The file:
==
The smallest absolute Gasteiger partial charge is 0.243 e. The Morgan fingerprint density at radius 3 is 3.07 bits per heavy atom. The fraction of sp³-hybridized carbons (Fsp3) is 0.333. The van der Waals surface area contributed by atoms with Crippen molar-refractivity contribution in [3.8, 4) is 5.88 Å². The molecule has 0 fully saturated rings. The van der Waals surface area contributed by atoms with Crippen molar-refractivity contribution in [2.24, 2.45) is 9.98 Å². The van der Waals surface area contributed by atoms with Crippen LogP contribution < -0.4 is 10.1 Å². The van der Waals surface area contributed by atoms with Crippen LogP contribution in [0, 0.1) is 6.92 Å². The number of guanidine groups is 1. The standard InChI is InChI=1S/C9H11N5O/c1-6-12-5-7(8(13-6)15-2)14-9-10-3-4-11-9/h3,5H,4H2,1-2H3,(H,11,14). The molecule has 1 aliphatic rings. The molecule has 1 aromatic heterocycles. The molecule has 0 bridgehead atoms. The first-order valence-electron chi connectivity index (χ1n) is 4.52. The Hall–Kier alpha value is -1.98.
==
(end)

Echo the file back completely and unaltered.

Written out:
The smallest absolute Gasteiger partial charge is 0.243 e. The Morgan fingerprint density at radius 3 is 3.07 bits per heavy atom. The fraction of sp³-hybridized carbons (Fsp3) is 0.333. The van der Waals surface area contributed by atoms with Crippen molar-refractivity contribution in [3.8, 4) is 5.88 Å². The molecule has 0 fully saturated rings. The van der Waals surface area contributed by atoms with Crippen molar-refractivity contribution in [2.24, 2.45) is 9.98 Å². The van der Waals surface area contributed by atoms with Crippen LogP contribution < -0.4 is 10.1 Å². The van der Waals surface area contributed by atoms with Crippen LogP contribution in [0, 0.1) is 6.92 Å². The number of guanidine groups is 1. The standard InChI is InChI=1S/C9H11N5O/c1-6-12-5-7(8(13-6)15-2)14-9-10-3-4-11-9/h3,5H,4H2,1-2H3,(H,11,14). The molecule has 1 aliphatic rings. The molecule has 1 aromatic heterocycles. The molecule has 0 bridgehead atoms. The first-order valence-electron chi connectivity index (χ1n) is 4.52. The Hall–Kier alpha value is -1.98.